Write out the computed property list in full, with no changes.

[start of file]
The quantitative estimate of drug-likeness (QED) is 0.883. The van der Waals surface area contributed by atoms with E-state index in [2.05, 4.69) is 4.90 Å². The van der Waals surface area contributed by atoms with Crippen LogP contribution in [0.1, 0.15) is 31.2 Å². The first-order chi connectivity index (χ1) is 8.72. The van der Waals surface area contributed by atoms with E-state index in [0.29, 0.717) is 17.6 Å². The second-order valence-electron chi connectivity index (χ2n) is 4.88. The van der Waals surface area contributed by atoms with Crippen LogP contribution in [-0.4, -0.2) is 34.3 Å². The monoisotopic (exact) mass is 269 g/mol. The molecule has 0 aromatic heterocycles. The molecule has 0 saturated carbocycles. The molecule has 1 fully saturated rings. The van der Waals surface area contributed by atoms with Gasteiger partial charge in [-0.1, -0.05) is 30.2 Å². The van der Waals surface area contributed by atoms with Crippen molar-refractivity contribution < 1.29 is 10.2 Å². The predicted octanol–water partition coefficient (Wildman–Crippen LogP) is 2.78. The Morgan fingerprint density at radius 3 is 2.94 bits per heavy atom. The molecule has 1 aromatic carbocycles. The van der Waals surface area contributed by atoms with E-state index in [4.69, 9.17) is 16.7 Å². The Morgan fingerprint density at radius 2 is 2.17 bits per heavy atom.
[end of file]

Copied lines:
The quantitative estimate of drug-likeness (QED) is 0.883. The van der Waals surface area contributed by atoms with E-state index in [2.05, 4.69) is 4.90 Å². The van der Waals surface area contributed by atoms with Crippen LogP contribution in [0.1, 0.15) is 31.2 Å². The first-order chi connectivity index (χ1) is 8.72. The van der Waals surface area contributed by atoms with E-state index in [0.29, 0.717) is 17.6 Å². The second-order valence-electron chi connectivity index (χ2n) is 4.88. The van der Waals surface area contributed by atoms with Crippen LogP contribution in [-0.4, -0.2) is 34.3 Å². The monoisotopic (exact) mass is 269 g/mol. The molecule has 0 aromatic heterocycles. The molecule has 0 saturated carbocycles. The molecule has 1 fully saturated rings. The van der Waals surface area contributed by atoms with Gasteiger partial charge in [-0.1, -0.05) is 30.2 Å². The van der Waals surface area contributed by atoms with Crippen molar-refractivity contribution < 1.29 is 10.2 Å². The predicted octanol–water partition coefficient (Wildman–Crippen LogP) is 2.78. The Morgan fingerprint density at radius 3 is 2.94 bits per heavy atom. The molecule has 1 aromatic carbocycles. The van der Waals surface area contributed by atoms with E-state index in [4.69, 9.17) is 16.7 Å². The Morgan fingerprint density at radius 2 is 2.17 bits per heavy atom.